From Tuesday 15th until Thursday 17th I was in Malaga to attend the Transfiere trade-show with my colleague Bender.

Transfiere, European Meeting on Science, Technology and Innovation, is the biggest professional and multi-sectoral Forum for knowledge and technology transfer that takes place in Spain. More than 3,000 professionals attended this year, with more than 5,000 business meetings, and 370 experts and speakers.

View of Transfiere ©Transfiere

Neither of us had been to that event before, and since Bender is Dutch and does not speak Spanish I told him before hand that he would only be able to attend half of the meetings we had scheduled, because that was my guess of how many Spanish people attending would speak good enough English to have a meaningful conversation. In the end we scheduled 31 meetings, of which there were:

  • 3 no-shows (10%)
  • 11 spoke good English (35%)
  • 17 did not speak good enough English or none at all (55%)

It is a real shame, and Bender and I discussed some of the reasons of why such a tourism-oriented country as Spain has such low levels of English speakers, as compared with the Netherlands. Some of the reasons we came up with are:

  • College in the Netherlands is always in English
  • There are many more Spanish speakers (543 million, of which 471 million are native speakers) than Dutch (30 million, of which 25 million are native speakers), making Spanish the 4th most spoken language in the world, therefore some Spaniards do not feel the need to learn another language (that’s a common error British and American people fall for often… but that Chinese or Hindus do not)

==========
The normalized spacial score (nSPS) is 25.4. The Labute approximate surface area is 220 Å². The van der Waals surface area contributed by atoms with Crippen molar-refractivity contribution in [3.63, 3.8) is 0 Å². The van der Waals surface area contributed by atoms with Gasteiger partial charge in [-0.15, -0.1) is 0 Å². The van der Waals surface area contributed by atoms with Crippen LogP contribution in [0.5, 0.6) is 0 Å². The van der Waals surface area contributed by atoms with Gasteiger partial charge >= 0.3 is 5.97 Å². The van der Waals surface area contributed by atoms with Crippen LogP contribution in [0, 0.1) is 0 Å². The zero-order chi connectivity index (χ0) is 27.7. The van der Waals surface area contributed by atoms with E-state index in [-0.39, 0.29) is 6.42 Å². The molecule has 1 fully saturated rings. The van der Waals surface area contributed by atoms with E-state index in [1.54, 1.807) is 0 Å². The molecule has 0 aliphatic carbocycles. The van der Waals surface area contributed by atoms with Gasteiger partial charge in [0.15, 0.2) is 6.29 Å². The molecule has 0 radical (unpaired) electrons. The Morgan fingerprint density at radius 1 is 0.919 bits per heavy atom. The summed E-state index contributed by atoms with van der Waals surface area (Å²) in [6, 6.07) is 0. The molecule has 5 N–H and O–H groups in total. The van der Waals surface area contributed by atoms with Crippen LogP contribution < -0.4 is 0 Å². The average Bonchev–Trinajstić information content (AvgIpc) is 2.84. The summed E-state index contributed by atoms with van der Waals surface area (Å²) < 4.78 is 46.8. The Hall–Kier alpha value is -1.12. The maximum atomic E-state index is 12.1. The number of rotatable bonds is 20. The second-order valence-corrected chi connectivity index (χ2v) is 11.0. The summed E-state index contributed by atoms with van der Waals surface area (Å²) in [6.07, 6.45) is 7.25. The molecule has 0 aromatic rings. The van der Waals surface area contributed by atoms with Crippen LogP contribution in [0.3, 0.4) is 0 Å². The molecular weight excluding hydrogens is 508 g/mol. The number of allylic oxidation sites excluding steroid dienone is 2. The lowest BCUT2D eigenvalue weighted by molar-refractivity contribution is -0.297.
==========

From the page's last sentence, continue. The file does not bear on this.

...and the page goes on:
• Even though Spain relies on tourism, “customers” (tourists) can get the “goods” (sun, food, monuments, etc) whether they understand the language or not. The Dutch economy relies mostly on international trade, which necessarily implies having to communicate in a common language
  • Movies in the Netherlands are not dubbed, unlike in Spain
  • Spain endured 40 years of a cruel autarky dictatorship that closed the country to the outside world, including learning foreign languages

In any case, beyond work, we did enjoy several walks around the Malagueta beach, downtown, the CAC Museum, nice restaurants (hard to find a cafeteria open before 8am downtown), and even visiting some friends and former customers.

Malaga, as always, doesn’t disappoint… except if you try to speak English :-)

Some photos here